The Role of the Individual DBT Therapist
This presentation is an excerpt from the online course “DBT in Practice: Mastering the Essentials”.
- A primary goal for DBT individual therapists is to help motivate clients
- In addition to individual therapy sessions, DBT individual therapists provide intersession contact and attend peer consultation team weekly
- The relationship between therapists and clients in DBT is considered to be a “real relationship between equals,” involves mutual self-disclosure, and is collaborative
The roles and activities of a DBT therapist are many. DBT individual therapists must be well grounded in the theory and practices of DBT as a whole. They have a variety of roles including being a navigator to the process of DBT. DBT can be experienced as something foreign even to those who have been in therapy for many years and there are many facets of DBT that are new. To be a navigator in the beginning and throughout the process so that the patient doesn’t feel like they’re thrown into the deep waters of the unknown can make the difference between a patient staying in therapy and dropping out.
The DBT individual therapist must also be a motivating cheerleader. So motivating the client for change is important. Part of our role as individual therapists in DBT is to cheerlead and to remind the patient that they have access to skills and resources and that basically they can do it. Of course, we want to balance that with validating that the patient’s situation is in fact a terrible situation or that it is unbearable as it is currently being experienced. So an important role of the DBT therapist is to stay dialectic. So we do both and we want to be both centered and flexible. We want to be both nurturing and demanding. And we want to focus on accepting the patient as they are, the acceptance piece, while at the same time being oriented to change and motivating them to change.
So we’re a collaborator with the patient in the process of change. The DBT therapist believes deeply in the autonomy of the client, that the client is their own individual separate entity with their own wise mind and they have an innate right to make their own decisions in the world. As a collaborator, the DBT theory is that the relationship between the therapist and the patient is a real relationship between equals, not some sort of false alternative universe sort of relationship. It is a real relationship. Both parties find out information about one another. They see each other in a real setting, in a couch, in a couple of chairs that they develop a real relationship and DBT acknowledges that is the case. The therapist does self-disclose more in DBT perhaps than in other therapies. And part of the orientation for clients who have been in other types of therapy involves making sure that they are aware that the DBT therapist self-discloses as part of that real relationship and partly as a contingency management strategy at times.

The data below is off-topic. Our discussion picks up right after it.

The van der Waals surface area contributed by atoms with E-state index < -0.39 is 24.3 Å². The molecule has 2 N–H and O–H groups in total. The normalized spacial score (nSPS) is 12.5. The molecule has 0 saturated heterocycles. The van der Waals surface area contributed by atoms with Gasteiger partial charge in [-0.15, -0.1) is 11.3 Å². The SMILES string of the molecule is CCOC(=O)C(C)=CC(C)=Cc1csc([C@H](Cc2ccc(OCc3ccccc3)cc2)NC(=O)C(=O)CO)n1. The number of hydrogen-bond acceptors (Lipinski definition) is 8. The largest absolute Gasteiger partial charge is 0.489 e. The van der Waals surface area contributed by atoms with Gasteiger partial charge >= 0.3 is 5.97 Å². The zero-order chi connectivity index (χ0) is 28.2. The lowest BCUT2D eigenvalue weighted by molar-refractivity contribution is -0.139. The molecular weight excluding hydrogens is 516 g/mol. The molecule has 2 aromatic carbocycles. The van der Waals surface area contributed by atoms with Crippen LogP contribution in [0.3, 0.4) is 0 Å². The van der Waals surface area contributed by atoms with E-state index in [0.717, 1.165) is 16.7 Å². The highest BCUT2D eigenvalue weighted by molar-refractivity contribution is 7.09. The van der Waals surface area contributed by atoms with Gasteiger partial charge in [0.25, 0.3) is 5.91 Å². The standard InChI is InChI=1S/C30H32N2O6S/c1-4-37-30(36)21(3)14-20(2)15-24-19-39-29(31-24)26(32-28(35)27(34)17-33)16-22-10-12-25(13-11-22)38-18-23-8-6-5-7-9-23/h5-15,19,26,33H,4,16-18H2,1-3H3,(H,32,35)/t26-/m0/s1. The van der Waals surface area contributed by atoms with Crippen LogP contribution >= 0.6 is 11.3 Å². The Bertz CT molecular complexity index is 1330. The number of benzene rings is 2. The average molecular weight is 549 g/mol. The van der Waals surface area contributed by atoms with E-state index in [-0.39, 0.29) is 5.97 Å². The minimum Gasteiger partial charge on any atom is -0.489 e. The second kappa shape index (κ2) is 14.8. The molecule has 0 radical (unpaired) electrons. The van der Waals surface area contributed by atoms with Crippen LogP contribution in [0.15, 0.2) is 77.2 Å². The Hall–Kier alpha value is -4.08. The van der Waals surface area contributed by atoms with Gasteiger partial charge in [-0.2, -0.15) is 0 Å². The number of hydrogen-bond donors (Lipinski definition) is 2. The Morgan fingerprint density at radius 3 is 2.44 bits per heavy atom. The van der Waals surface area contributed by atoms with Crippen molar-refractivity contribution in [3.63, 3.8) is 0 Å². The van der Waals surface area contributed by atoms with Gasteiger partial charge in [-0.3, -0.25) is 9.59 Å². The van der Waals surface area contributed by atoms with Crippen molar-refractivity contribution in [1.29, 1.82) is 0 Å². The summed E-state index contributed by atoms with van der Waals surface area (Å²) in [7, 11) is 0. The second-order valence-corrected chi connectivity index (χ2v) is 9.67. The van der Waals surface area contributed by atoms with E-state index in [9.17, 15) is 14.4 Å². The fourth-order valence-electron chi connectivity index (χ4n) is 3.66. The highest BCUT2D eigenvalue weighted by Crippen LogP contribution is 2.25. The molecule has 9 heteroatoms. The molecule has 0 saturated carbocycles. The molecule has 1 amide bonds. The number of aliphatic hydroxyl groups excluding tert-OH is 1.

The DBT individual therapist is also a teacher. So they must be well grounded in the skills that they teach and are continuously practicing them on their own. They need to be well versed in behavioral principles and can use behavioral language. We want to try to teach the patient to be ultimately their own therapist and to use the very skills that we learned in school and in continuing education on themselves and change their environment as is possible and radically accept when it’s not possible. So cognitive theory is also extremely important in DBT and we want to teach all those cognitive principles to our patients. So the DBT therapist also needs to be grounded in cognitive theory and any other methods of change because ultimately as we’ve referenced before DBT is a model of change and that change is what is going to be the most helpful for patients to create their life worth living. We’re teaching the practice of mindfulness. So the DBT therapist needs to practice their own mindfulness strategies and to be well versed in the principles of mindfulness and how to apply it in any given moment so having a repertoire of mindfulness activities to fall back on.